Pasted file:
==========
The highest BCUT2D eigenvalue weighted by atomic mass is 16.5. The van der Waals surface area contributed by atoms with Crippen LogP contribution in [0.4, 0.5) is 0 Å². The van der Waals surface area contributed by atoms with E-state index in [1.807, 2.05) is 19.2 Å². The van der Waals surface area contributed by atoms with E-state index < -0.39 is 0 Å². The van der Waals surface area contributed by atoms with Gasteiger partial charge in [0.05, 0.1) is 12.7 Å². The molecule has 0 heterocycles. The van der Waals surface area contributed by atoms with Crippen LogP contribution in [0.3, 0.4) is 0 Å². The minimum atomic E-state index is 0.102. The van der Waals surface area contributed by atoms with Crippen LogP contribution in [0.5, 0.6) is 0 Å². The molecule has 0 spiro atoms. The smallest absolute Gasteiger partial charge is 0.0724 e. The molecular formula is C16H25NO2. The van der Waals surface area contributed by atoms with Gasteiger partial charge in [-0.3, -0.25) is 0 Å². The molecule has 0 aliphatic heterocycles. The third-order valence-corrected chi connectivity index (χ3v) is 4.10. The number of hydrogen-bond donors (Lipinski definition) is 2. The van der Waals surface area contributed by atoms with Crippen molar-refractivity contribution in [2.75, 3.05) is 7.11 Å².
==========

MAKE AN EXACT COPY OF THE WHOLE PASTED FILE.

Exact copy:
The highest BCUT2D eigenvalue weighted by atomic mass is 16.5. The van der Waals surface area contributed by atoms with Crippen LogP contribution in [0.4, 0.5) is 0 Å². The van der Waals surface area contributed by atoms with E-state index in [1.807, 2.05) is 19.2 Å². The van der Waals surface area contributed by atoms with E-state index < -0.39 is 0 Å². The van der Waals surface area contributed by atoms with Gasteiger partial charge in [0.05, 0.1) is 12.7 Å². The molecule has 0 heterocycles. The van der Waals surface area contributed by atoms with Crippen LogP contribution in [0.3, 0.4) is 0 Å². The minimum atomic E-state index is 0.102. The van der Waals surface area contributed by atoms with Crippen LogP contribution in [0.5, 0.6) is 0 Å². The molecule has 0 spiro atoms. The smallest absolute Gasteiger partial charge is 0.0724 e. The molecular formula is C16H25NO2. The van der Waals surface area contributed by atoms with Gasteiger partial charge in [-0.3, -0.25) is 0 Å². The molecule has 0 aliphatic heterocycles. The third-order valence-corrected chi connectivity index (χ3v) is 4.10. The number of hydrogen-bond donors (Lipinski definition) is 2. The van der Waals surface area contributed by atoms with Crippen molar-refractivity contribution in [2.75, 3.05) is 7.11 Å².